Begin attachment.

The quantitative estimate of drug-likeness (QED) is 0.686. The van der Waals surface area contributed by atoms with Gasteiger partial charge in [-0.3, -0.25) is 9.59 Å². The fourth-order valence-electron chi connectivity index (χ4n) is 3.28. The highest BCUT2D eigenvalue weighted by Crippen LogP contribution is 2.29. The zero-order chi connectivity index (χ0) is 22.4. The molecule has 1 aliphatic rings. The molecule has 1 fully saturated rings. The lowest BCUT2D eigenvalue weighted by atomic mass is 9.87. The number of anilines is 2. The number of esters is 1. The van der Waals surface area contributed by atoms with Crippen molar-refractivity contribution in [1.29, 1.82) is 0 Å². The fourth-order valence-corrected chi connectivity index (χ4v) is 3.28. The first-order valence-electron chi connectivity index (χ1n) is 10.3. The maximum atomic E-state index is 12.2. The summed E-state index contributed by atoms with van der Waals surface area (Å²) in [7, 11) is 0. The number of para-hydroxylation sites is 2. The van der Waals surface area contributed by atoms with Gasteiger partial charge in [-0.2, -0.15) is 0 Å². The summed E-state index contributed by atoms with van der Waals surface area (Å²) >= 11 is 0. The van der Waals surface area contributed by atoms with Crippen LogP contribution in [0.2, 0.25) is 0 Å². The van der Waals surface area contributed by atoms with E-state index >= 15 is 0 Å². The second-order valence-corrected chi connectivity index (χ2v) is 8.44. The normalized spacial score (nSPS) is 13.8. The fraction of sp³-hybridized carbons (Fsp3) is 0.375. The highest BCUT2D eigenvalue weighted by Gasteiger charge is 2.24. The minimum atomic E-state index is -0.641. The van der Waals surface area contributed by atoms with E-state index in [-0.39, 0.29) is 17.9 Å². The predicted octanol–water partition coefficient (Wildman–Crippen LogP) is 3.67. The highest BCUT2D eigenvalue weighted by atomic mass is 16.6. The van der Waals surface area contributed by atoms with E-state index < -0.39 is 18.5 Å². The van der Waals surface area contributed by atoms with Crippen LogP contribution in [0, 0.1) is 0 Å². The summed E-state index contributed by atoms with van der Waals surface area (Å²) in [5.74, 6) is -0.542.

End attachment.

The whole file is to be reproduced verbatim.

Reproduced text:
The quantitative estimate of drug-likeness (QED) is 0.686. The van der Waals surface area contributed by atoms with Gasteiger partial charge in [-0.3, -0.25) is 9.59 Å². The fourth-order valence-electron chi connectivity index (χ4n) is 3.28. The highest BCUT2D eigenvalue weighted by Crippen LogP contribution is 2.29. The zero-order chi connectivity index (χ0) is 22.4. The molecule has 1 aliphatic rings. The molecule has 1 fully saturated rings. The lowest BCUT2D eigenvalue weighted by atomic mass is 9.87. The number of anilines is 2. The number of esters is 1. The van der Waals surface area contributed by atoms with Crippen molar-refractivity contribution in [1.29, 1.82) is 0 Å². The fourth-order valence-corrected chi connectivity index (χ4v) is 3.28. The first-order valence-electron chi connectivity index (χ1n) is 10.3. The maximum atomic E-state index is 12.2. The summed E-state index contributed by atoms with van der Waals surface area (Å²) in [7, 11) is 0. The number of para-hydroxylation sites is 2. The van der Waals surface area contributed by atoms with Gasteiger partial charge in [-0.2, -0.15) is 0 Å². The summed E-state index contributed by atoms with van der Waals surface area (Å²) >= 11 is 0. The van der Waals surface area contributed by atoms with Crippen LogP contribution in [0.2, 0.25) is 0 Å². The van der Waals surface area contributed by atoms with E-state index >= 15 is 0 Å². The second-order valence-corrected chi connectivity index (χ2v) is 8.44. The normalized spacial score (nSPS) is 13.8. The fraction of sp³-hybridized carbons (Fsp3) is 0.375. The highest BCUT2D eigenvalue weighted by Gasteiger charge is 2.24. The minimum atomic E-state index is -0.641. The van der Waals surface area contributed by atoms with E-state index in [-0.39, 0.29) is 17.9 Å². The predicted octanol–water partition coefficient (Wildman–Crippen LogP) is 3.67. The highest BCUT2D eigenvalue weighted by atomic mass is 16.6. The van der Waals surface area contributed by atoms with E-state index < -0.39 is 18.5 Å². The van der Waals surface area contributed by atoms with Crippen LogP contribution in [0, 0.1) is 0 Å². The summed E-state index contributed by atoms with van der Waals surface area (Å²) in [5.74, 6) is -0.542.